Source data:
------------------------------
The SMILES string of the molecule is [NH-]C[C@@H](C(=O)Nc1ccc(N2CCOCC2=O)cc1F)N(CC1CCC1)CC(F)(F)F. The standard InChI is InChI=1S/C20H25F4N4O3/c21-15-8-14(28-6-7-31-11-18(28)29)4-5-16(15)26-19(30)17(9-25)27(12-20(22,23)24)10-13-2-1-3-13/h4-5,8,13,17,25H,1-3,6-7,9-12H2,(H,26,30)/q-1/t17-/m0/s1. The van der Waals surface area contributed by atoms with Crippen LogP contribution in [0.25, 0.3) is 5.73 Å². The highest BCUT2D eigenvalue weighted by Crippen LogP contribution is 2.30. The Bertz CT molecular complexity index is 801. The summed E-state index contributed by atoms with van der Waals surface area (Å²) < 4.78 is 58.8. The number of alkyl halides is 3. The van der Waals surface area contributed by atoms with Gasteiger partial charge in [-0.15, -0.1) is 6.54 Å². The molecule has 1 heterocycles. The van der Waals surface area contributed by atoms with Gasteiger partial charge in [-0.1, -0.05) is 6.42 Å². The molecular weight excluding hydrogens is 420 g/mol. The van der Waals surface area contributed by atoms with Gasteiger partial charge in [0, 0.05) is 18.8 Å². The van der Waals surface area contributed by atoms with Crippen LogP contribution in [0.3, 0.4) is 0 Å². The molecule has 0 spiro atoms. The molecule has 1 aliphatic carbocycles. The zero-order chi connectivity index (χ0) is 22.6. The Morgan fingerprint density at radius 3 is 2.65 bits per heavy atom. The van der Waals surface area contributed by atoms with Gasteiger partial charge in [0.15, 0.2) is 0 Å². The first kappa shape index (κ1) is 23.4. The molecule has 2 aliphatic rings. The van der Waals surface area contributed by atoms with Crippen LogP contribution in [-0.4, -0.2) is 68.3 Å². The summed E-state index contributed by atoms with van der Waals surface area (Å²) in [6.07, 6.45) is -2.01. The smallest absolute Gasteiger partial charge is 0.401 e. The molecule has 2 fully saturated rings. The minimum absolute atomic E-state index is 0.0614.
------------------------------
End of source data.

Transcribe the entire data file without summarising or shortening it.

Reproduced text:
The SMILES string of the molecule is [NH-]C[C@@H](C(=O)Nc1ccc(N2CCOCC2=O)cc1F)N(CC1CCC1)CC(F)(F)F. The standard InChI is InChI=1S/C20H25F4N4O3/c21-15-8-14(28-6-7-31-11-18(28)29)4-5-16(15)26-19(30)17(9-25)27(12-20(22,23)24)10-13-2-1-3-13/h4-5,8,13,17,25H,1-3,6-7,9-12H2,(H,26,30)/q-1/t17-/m0/s1. The van der Waals surface area contributed by atoms with Crippen LogP contribution in [0.25, 0.3) is 5.73 Å². The highest BCUT2D eigenvalue weighted by Crippen LogP contribution is 2.30. The Bertz CT molecular complexity index is 801. The summed E-state index contributed by atoms with van der Waals surface area (Å²) < 4.78 is 58.8. The number of alkyl halides is 3. The van der Waals surface area contributed by atoms with Gasteiger partial charge in [-0.15, -0.1) is 6.54 Å². The molecule has 1 heterocycles. The van der Waals surface area contributed by atoms with Gasteiger partial charge in [-0.1, -0.05) is 6.42 Å². The molecular weight excluding hydrogens is 420 g/mol. The van der Waals surface area contributed by atoms with Gasteiger partial charge in [0, 0.05) is 18.8 Å². The van der Waals surface area contributed by atoms with Crippen LogP contribution in [0.3, 0.4) is 0 Å². The molecule has 0 spiro atoms. The molecule has 1 aliphatic carbocycles. The zero-order chi connectivity index (χ0) is 22.6. The Morgan fingerprint density at radius 3 is 2.65 bits per heavy atom. The van der Waals surface area contributed by atoms with Gasteiger partial charge in [0.15, 0.2) is 0 Å². The first kappa shape index (κ1) is 23.4. The molecule has 2 aliphatic rings. The van der Waals surface area contributed by atoms with Crippen LogP contribution in [-0.4, -0.2) is 68.3 Å². The summed E-state index contributed by atoms with van der Waals surface area (Å²) in [6.07, 6.45) is -2.01. The smallest absolute Gasteiger partial charge is 0.401 e. The molecule has 2 fully saturated rings. The minimum absolute atomic E-state index is 0.0614.